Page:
if( ( lRVA >= lSectionBase ) && ( lRVA <= lSectionEnd ) )
          lNumberSection = lCnt + 1;
          lOffsetSection = lRVA - lSectionBase;
      std::cout << lNameModule << " : 000" << lNumberSection << " : " << reinterpret_cast< void * >( lOffsetSection ) << std::endl;

void Run( void );
void Run( void )
 std::cout << "------------------" << std::endl;

int main( void )
  ::SymInitialize( ::GetCurrentProcess(), 0, 1 );

  catch( ... )
  ::SymCleanup( ::GetCurrentProcess() );

  return ( 0 );

Notice, our call stack is (inside out) GenerateReport()->Run()->main(). Program output (on my machine, path is absolute):

D:\Work\C++\Source\Application\Prototype.Console\Prototype.Console.exe : 0001 : 0000000000002F8D
D:\Work\C++\Source\Application\Prototype.Console\Prototype.Console.exe : 0001 : 00000000000031EB
D:\Work\C++\Source\Application\Prototype.Console\Prototype.Console.exe : 0001 : 0000000000003253
D:\Work\C++\Source\Application\Prototype.Console\Prototype.Console.exe : 0001 : 0000000000007947
C:\Windows\system32\kernel32.dll : 0001 : 000000000001552D
C:\Windows\SYSTEM32\ntdll.dll : 0001 : 000000000002B521

Now, call stack in terms of addresses is (inside out) 00002F8D->000031EB->00003253->00007947->0001552D->0002B521. Comparing first three offsets to .map file content:


 0001:00002f40       ?GenerateReport@@YAXXZ     0000000140003f40 f   FMain.obj
 0001:000031e0       ?Run@@YAXXZ                00000001400041e0 f   FMain.obj
 0001:00003220       main                       0000000140004220 f   FMain.obj


where 00002f40 is closest smaller offset to 00002F8D and so on. Last three addresses refer to CRT/OS functions that call main (_tmainCRTstartup etc) - we should ignore them...

So, we can see that we are able to recover stack trace with help of .map file. In order to generate stack trace for thrown exception, all you have to do is to place GenerateReport() code into exception constructor (in fact, this GenerateReport() was taken from my custom exception class constructor code (some part of it it) ) .

share|improve this answer
Wow, that sounds very powerful and I would love to see how you would implement that! I managed to create the .map file. Please let me know if you would like to help me. – user667967 Feb 26 '12 at 11:06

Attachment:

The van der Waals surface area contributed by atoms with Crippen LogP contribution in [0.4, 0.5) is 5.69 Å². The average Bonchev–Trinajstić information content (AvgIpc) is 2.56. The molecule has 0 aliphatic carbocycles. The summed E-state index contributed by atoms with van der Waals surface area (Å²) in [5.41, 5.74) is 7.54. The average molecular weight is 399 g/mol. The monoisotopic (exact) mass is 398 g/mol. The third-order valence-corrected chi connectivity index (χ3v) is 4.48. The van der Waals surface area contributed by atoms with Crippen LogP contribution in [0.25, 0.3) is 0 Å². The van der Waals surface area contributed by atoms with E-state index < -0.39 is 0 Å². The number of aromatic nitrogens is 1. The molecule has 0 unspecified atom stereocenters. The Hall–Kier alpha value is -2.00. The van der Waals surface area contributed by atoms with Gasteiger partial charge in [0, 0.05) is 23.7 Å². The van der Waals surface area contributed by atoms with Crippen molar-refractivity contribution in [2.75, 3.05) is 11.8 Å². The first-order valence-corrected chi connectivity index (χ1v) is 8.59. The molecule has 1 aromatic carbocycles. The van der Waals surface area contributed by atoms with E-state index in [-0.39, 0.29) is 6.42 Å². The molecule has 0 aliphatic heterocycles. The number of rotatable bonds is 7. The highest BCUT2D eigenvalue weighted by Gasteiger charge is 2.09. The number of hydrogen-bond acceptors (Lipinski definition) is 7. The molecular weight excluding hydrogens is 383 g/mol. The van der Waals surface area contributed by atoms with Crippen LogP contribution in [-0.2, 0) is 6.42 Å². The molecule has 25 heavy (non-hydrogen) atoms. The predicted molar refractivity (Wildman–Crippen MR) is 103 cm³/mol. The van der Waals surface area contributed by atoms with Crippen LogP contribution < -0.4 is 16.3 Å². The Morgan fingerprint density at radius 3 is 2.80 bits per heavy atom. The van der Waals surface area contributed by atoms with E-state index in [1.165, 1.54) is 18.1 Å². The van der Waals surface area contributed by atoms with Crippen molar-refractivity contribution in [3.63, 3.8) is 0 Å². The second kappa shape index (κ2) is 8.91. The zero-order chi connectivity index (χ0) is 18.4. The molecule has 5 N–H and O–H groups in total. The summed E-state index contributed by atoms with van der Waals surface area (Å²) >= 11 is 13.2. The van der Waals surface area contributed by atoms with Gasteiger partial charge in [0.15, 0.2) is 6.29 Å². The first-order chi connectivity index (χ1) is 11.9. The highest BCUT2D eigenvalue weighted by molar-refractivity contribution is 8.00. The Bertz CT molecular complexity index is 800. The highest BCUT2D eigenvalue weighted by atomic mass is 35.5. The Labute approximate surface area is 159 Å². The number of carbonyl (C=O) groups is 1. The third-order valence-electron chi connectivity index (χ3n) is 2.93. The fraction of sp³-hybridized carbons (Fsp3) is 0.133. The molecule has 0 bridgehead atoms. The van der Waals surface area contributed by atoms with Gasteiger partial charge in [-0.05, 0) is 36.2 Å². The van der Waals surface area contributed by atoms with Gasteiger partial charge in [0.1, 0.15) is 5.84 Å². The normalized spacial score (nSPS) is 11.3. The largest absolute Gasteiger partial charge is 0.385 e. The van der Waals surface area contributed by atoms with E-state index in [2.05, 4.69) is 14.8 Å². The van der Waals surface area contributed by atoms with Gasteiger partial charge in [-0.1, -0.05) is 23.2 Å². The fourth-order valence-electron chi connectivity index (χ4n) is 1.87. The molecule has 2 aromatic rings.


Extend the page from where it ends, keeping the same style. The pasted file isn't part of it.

@user667967 Code is posted. – Petr 'lapk' Budnik Feb 28 '12 at 1:13
Thank you very much for your help! I just tested your code and it works! – user667967 Mar 1 '12 at 4:30
Sorry but this doesn't seem to work for me. I just changed lTypeMachine to IMAGE_FILE_MACHINE_I386 and use Eip, Ebp, Esp instead of Rip, Rbp and Rsp and it shows incorrect output(mapping addresses to functions lead to incorrect result). Could you please help me fix this also on my side ? – Grigor Aleksanyan Feb 19 at 20:53
It looks like this approach doesn't work for Class members even if they are exported. In case of simple functions.optimization decreases amount of stack frames retrieved by StackWalk64 thus I get incorrect stack trace. – Grigor Aleksanyan Feb 19 at 22:59

The stack itself is not enough, you need the loaded modules map so that then you can associate any address (random, true) with the module and locate the PDB symbol. But you're really reinventing the wheel, because there are at least two well supported out-of-the-box solutions to solve this problem:

  • the Windows specific DbgHlp minidump API: MiniDumpWriteDump. You app should not call this directly, but instead you should ship with a tiny .exe that all it does it take sa dump of a process (process ID given as argument) and your app, when encounters an error condition, should launch this .exe and then waitr for its completion. The reason is that the 'dumper' process will freeze the dumped process during the dump, so the process being dumped cannot be the same process taking the dump. This scheme is common with all apps that implement WER. Not to mention that the resulted dump is a true .mdmp that you can load in WinDbg (or in VisualStudio if that's your fancy).

  • the cross platform open-source solution: Breakpad. Used by Chrome, Firefox, Picassa and other well known apps.

So, primarily, don't reinvent the wheel. As a side note, there are also services that do value-add to error reporting, like aggregation, notifications, tracking and automated client responses, like the aforementioned WER offered by Microsoft (your code must be digitally signed to qualify),,, (this one is create by yours truly) and other, but afaik. only the WER works with native Windows apps.

share|improve this answer
+1 for I like such elaborated answer. – Sam Liao Feb 24 '12 at 4:01

You need send the program's running memory mapping which tells your the base address library/program loaded from client to you.

Then you can calculate the symbol with the base address.

share|improve this answer

I would suggest looking at your Visual Studio project's settings: Linker->Advanced->Randomized Base Address for all your programs and dependent dlls (that you can rebuilt) and try again. That is the only one thing that comes to mind.

Hope that helps.

share|improve this answer
Circumventing ASLR is unwise. – Alexey Frunze Feb 24 '12 at 3:58
Thanks for the quick and dirty solution! I will use that in the short term. – user667967 Feb 26 '12 at 11:07